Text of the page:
Iraqis have little faith the council can be independent
Is the bottle half full or half empty? Given the state of Iraq it may sound like an inane question.
But the answer to the question might determine what you think of Iraq's first step towards self government, the new Governing Council.
In the 'half full' corner are the members of the council themselves; the Coalition Provisional Authority (CPA) which has pulled the council together; and the governments that desperately want to see Iraq emerge as a independent democratic state.
They point to the range of representation on the council.
For the first time, sitting together and considering the future of Iraq are Shia and Sunni Muslims, Kurds, Turkomen, Assyrian Christians and a number of exiles.
The council is heavily weighted toward Iraq's Shia Muslim majority, completely reversing the way that Iraq was run under Saddam Hussein.
And whilst the Kurds used to cut deals with Saddam Hussein when the mood took them, never have the two leading parties of Northern Iraq sat round the same table with other Iraqis.
Then there are the powers of the council. This was once to have been an advisory council - now it is called a governing council.
And it has some of the powers of an arm of government. It can appoint men and women to lead Iraq's ministries, hold them accountable and dismiss them.
It will also be able to propose policies to deal with a raft of Iraq's problems. Healthcare, the electricity supply, clean water and a functioning judicial system will all be high on the council's list of priorities.
And next year's budget also falls within the council's purview. Members will need to agree to the budget before it goes forward.
Operational security is excluded from the council's remit - that stays firmly the responsibility of the coalition forces.
The council's policy role is, strictly speaking, advisory.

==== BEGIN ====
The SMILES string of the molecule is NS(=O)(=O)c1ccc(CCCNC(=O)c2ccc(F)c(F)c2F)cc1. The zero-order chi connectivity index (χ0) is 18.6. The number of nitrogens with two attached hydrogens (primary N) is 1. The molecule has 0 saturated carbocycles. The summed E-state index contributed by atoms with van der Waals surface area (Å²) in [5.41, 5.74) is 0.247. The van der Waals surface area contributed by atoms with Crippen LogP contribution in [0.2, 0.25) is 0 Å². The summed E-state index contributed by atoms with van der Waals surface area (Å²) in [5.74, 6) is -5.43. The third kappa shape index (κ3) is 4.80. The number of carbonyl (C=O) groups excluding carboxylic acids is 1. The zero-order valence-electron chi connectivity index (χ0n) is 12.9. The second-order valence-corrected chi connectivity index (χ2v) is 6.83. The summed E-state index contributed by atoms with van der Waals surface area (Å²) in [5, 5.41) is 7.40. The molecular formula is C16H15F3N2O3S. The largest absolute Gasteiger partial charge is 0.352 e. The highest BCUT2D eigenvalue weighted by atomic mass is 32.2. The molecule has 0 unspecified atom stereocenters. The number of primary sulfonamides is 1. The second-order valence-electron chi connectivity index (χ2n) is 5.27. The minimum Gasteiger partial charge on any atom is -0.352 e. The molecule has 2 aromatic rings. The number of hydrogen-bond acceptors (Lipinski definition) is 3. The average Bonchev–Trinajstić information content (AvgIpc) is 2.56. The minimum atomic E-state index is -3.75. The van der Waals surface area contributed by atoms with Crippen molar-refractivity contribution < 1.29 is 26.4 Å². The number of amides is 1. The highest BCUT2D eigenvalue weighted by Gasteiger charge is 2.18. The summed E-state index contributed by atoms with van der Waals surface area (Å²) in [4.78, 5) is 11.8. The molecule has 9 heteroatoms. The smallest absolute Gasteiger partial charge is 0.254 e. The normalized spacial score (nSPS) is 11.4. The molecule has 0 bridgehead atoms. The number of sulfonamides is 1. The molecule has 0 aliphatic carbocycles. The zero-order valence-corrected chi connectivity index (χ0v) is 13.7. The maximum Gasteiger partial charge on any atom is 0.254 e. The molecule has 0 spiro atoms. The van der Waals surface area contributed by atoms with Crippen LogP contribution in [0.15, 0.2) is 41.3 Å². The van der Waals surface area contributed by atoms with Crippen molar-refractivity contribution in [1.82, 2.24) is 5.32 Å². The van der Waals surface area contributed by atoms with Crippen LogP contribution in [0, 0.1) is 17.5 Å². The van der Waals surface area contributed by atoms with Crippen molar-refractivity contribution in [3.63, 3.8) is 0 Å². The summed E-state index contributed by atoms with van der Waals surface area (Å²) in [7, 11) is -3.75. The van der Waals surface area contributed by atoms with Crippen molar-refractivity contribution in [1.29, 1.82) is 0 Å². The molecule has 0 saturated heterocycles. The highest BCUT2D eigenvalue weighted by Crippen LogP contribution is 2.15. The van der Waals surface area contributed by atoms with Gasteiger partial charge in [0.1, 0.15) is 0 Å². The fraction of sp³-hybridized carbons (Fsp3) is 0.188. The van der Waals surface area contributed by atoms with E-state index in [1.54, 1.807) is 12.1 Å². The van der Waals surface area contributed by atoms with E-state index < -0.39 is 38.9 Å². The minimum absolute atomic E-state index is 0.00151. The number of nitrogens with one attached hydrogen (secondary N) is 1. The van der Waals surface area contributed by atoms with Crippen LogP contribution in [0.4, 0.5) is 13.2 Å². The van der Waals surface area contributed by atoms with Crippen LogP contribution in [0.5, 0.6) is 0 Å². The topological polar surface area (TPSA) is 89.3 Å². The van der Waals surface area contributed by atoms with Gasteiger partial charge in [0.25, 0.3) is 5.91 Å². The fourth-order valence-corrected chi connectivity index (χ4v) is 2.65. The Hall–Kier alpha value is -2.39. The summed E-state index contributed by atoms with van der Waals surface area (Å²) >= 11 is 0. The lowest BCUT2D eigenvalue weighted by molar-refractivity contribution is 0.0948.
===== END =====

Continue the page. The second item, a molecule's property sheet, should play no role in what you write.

The final say over everything in Iraq remains with Paul Bremer, the American leader of the CPA. But Mr Bremer has already indicated that only in 'exceptional circumstances' will he veto the council's proposals.
The above is what the optimists say.
The pessimists, which include many ordinary Iraqis and analysts, are withering in their criticism.
After so much talk of liberation, a council handpicked by the coalition forces was not what was expected.
Talk of a wide range of representation is fine. But the whole body, as far as many are concerned, is tainted by the way it has been selected by the coalition rather than elected by the people.
Officials at the CPA stress the extensive nature of their consultations. In particular they point to the group of seven political parties that played a key role in drawing up the list of members.
The parties look representative - exile groups, Kurds, Shia Muslim parties.
But they are dismissed as outsiders by Iraqis, as people that spent the Saddam years outside Iraq whilst others suffered and struggled within.
Perhaps most damning is the almost total lack of belief that people seem to have that the council will be able to act independently of its' American masters.
Maybe it is the hulking presence of US tanks and armoured cars on street corners; maybe it is the vacuum in authority left by the collapse of a totalitarian regime.
But there is precious little faith amongst Iraqis that this council represents the beginning of an era of self government.
For most Iraqis, the bottle is most definitely half empty.